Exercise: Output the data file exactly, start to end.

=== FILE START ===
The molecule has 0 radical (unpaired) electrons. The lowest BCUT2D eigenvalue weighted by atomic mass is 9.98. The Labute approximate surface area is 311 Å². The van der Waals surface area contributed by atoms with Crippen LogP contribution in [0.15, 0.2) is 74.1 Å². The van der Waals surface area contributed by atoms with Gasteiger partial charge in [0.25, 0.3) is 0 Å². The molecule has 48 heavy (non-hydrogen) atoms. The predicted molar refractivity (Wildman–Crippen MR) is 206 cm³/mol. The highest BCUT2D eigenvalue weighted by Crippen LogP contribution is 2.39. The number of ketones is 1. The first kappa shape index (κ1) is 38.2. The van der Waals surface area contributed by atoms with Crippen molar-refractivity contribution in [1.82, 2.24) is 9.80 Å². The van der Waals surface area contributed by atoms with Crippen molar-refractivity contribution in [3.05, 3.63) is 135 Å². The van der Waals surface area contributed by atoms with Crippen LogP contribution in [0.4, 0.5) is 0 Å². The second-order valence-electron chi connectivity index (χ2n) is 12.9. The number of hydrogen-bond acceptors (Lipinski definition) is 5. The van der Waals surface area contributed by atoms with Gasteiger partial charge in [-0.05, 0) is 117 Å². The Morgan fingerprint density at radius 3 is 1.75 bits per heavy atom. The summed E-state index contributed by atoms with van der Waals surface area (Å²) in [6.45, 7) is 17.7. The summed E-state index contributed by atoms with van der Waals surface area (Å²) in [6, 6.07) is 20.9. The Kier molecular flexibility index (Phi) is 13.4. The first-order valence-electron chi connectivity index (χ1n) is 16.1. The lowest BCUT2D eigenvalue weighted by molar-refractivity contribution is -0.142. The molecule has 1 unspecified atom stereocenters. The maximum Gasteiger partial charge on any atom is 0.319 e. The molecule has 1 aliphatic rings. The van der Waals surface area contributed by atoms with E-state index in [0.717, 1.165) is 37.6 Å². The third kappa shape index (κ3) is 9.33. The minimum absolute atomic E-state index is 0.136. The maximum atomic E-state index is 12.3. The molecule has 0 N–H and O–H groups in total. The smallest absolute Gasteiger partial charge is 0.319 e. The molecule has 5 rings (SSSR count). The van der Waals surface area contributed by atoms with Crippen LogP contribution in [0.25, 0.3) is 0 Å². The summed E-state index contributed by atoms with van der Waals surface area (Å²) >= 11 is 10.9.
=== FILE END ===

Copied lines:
The molecule has 0 radical (unpaired) electrons. The lowest BCUT2D eigenvalue weighted by atomic mass is 9.98. The Labute approximate surface area is 311 Å². The van der Waals surface area contributed by atoms with Crippen LogP contribution in [0.15, 0.2) is 74.1 Å². The van der Waals surface area contributed by atoms with Gasteiger partial charge in [0.25, 0.3) is 0 Å². The molecule has 48 heavy (non-hydrogen) atoms. The predicted molar refractivity (Wildman–Crippen MR) is 206 cm³/mol. The highest BCUT2D eigenvalue weighted by Crippen LogP contribution is 2.39. The number of ketones is 1. The first kappa shape index (κ1) is 38.2. The van der Waals surface area contributed by atoms with Crippen molar-refractivity contribution in [1.82, 2.24) is 9.80 Å². The van der Waals surface area contributed by atoms with Crippen molar-refractivity contribution in [3.05, 3.63) is 135 Å². The van der Waals surface area contributed by atoms with Crippen LogP contribution in [0.4, 0.5) is 0 Å². The second-order valence-electron chi connectivity index (χ2n) is 12.9. The number of hydrogen-bond acceptors (Lipinski definition) is 5. The van der Waals surface area contributed by atoms with Gasteiger partial charge in [-0.05, 0) is 117 Å². The Morgan fingerprint density at radius 3 is 1.75 bits per heavy atom. The summed E-state index contributed by atoms with van der Waals surface area (Å²) in [6.45, 7) is 17.7. The summed E-state index contributed by atoms with van der Waals surface area (Å²) in [6, 6.07) is 20.9. The Kier molecular flexibility index (Phi) is 13.4. The first-order valence-electron chi connectivity index (χ1n) is 16.1. The lowest BCUT2D eigenvalue weighted by molar-refractivity contribution is -0.142. The molecule has 1 unspecified atom stereocenters. The maximum Gasteiger partial charge on any atom is 0.319 e. The molecule has 1 aliphatic rings. The van der Waals surface area contributed by atoms with E-state index in [0.717, 1.165) is 37.6 Å². The third kappa shape index (κ3) is 9.33. The minimum absolute atomic E-state index is 0.136. The maximum atomic E-state index is 12.3. The molecule has 0 N–H and O–H groups in total. The smallest absolute Gasteiger partial charge is 0.319 e. The molecule has 5 rings (SSSR count). The van der Waals surface area contributed by atoms with Crippen LogP contribution in [0.25, 0.3) is 0 Å². The summed E-state index contributed by atoms with van der Waals surface area (Å²) >= 11 is 10.9.